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Woodland Complexes in Northeastern Iowa

This book, written by Wilfred D. Logan, an archeologist with many years of experience in the National Park Service, increases our understanding of the peoples whose burial mounds are preserved within the national monument and other sites in the surrounding locale. The volume presents data, not heretofore analyzed, from a large number of excavations in northeastern Iowa, and systematizes the material to develop a background against which to view the Effigy Mounds and the people who built them.

Contributions of the Old Residents’ Historical Association, Lowell MA

The Lowell Historical Society of Lowell Massachusetts published 6 volumes of “contributions” to the recording of the history of Lowell Massachusetts at the turn of the century. These contributions were continued by the contributions by the Lowell Historical Society. Volume I A Fragment, written in 1843, by Theodore Edson Boott, Kirk, by Theodore Edson Carpet-Weaving and the Lowell Manufacturing Company, by Samuel Fay Dana, Samuel L., Memoir of, by John O. Green Early Recollections of an Old Resident, by Josiah B. French East Chelmsford (now Lowell), Families Living in, in 1802, by Z. E. Stone Green, Benjamin, Biography of, by Lewis Green Hale, Moses, Early Manufacturer of Wool, &c., in E. Chelmsford, by Alfred Gilman History of an Old Firm, by Charles Hovey Jackson, General, in Lowell, by Z. E. Stone Jackson, Patrick T., by John A. Lowell Knapp, Daniel, Autobiography of Letters (Three) of Samuel Batchelder First Census of Lowell; the Hamilton Manufacturing Company; first Manufacture of the Power-Loom Drilling Letters (Three) of Samuel Lawrence John Brown; Milton D. Whipple; the Purchase of the Outlets of the N. H. Lakes, the sources of the Merrimack Lewis, Joel, Reminiscences of, by Joshua Merrill Livingston, William, by Josiah B. French Locke, Joseph, Life and Character of, by John A. Knowles Lowell and Harvard College, by John O. Green Contains a list of alumni and graduates of Harvard University, now or formerly residing in Lowell. July 1877. Lowell and the Monadnocks, by Ephraim Brown Lowell and Newburyport, by Thomas B. Lawson Lowell, Francis Cabot, by Alfred Gilman Lowell Institution for Savings, Semi-Centennial History of, by Geo. J. Carney Lowell, Mayors of...

Sir William Johnson and the Six Nations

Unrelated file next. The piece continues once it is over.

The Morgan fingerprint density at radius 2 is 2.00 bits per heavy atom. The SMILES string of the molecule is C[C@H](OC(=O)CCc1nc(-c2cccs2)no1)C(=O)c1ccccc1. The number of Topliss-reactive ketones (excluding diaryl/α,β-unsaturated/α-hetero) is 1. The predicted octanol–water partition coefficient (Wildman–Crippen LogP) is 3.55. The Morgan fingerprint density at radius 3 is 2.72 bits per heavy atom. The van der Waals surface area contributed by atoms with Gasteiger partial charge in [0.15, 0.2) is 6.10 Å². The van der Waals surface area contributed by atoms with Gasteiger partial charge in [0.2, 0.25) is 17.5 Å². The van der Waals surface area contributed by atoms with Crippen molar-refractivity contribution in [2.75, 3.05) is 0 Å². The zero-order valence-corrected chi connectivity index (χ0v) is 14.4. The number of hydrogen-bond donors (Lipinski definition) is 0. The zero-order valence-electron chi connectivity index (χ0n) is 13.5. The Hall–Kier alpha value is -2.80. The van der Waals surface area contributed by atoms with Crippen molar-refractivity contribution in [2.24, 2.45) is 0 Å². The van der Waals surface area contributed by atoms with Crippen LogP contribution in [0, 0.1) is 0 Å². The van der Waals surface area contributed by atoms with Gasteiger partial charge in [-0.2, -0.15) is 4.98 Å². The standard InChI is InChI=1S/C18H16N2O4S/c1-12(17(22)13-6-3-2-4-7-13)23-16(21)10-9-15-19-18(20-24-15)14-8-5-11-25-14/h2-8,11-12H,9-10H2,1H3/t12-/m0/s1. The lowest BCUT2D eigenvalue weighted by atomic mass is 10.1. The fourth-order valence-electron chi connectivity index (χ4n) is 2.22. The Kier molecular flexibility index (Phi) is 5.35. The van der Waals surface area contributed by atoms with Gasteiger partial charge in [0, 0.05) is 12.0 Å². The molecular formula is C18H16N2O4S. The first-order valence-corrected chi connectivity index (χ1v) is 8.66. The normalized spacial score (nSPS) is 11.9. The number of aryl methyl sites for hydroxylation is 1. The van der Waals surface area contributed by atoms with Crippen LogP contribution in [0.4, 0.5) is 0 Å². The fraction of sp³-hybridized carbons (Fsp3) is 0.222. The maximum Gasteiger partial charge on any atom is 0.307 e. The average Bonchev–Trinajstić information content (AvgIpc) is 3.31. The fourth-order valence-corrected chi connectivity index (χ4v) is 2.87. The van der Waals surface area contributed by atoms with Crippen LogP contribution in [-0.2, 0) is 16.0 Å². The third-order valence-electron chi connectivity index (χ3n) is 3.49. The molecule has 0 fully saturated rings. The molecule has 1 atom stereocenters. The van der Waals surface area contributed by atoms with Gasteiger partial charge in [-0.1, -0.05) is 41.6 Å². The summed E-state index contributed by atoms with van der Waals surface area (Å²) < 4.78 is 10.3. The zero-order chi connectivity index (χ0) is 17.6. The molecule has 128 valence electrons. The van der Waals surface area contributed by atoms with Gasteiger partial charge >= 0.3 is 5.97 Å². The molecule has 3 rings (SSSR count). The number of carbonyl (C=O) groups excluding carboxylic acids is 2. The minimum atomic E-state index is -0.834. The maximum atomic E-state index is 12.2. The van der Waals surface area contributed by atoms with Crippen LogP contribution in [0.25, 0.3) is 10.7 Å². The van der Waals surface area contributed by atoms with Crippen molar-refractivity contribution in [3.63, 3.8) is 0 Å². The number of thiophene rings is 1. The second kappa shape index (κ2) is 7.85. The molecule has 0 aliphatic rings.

The Mohawk Valley in which Sir William Johnson spent his adult life (1738-17 74) was the fairest portion of the domain of the Six Nations of the Iroquois Confederacy. In this valley William Griffis had lived nine years, seeing on every side traces or monuments of the industry, humanity, and powerful personality of its most famous resident in colonial days. From the quaint stone church in Schenectady which Sir Johnson built, and in whose canopied pews he sat, daily before his eyes, to the autograph papers in possession of his neighbors; from sites close at hand and traditionally associated with the lord of Johnson Hall, to the historical relics which multiply at Johnstown, Canajoharie, and westward, — mementos of the baronet were never lacking. His two baronial halls still stand near the Mohawk. Local traditions, while in the main generous to Johnson’s memory, was sometimes unfair and even cruel. The hatreds engendered by the partisan features of the Revolution, and the just detestation of the savage atrocities of Tories and red allies led by Johnson’s son and son-in-law, had done injustice to the great man himself. Yet base and baseless tradition was in no whit more unjust than the sectional opinions and hostile gossip of the New England militia which historians have so freely transferred to their pages.

Catholic Sioux Herald Newspaper 1896-1912

By the treaty of Washington Apr. 19, 1858, the Yankton Sioux ceded all their lands in South Dakota, excepting a reservation on the north bank of Missouri river, where they have since remained in peace with the whites. Rev. Jerome Hunt and the St. Paul’s Catholic Indian Mission of the Yankton Tribe of the Sioux Indians, at Fort Trotten, published the S’ina sapa wocekiye taeyanpaha (short name of Eyanpaha) for at least the years of 1896-1912 in the Yankton Sioux native language and in English. This newspaper, who’s English translation of it’s name means the Catholic Sioux Herald was published for the Yankton Sioux residing on the reservation about Fort Trotten. Many of the issues from this newspaper have been retained and are presented below. Some of these are labelled as “supplements.” You’ll have to scrounge around a little to find articles in the English language, but they do exist.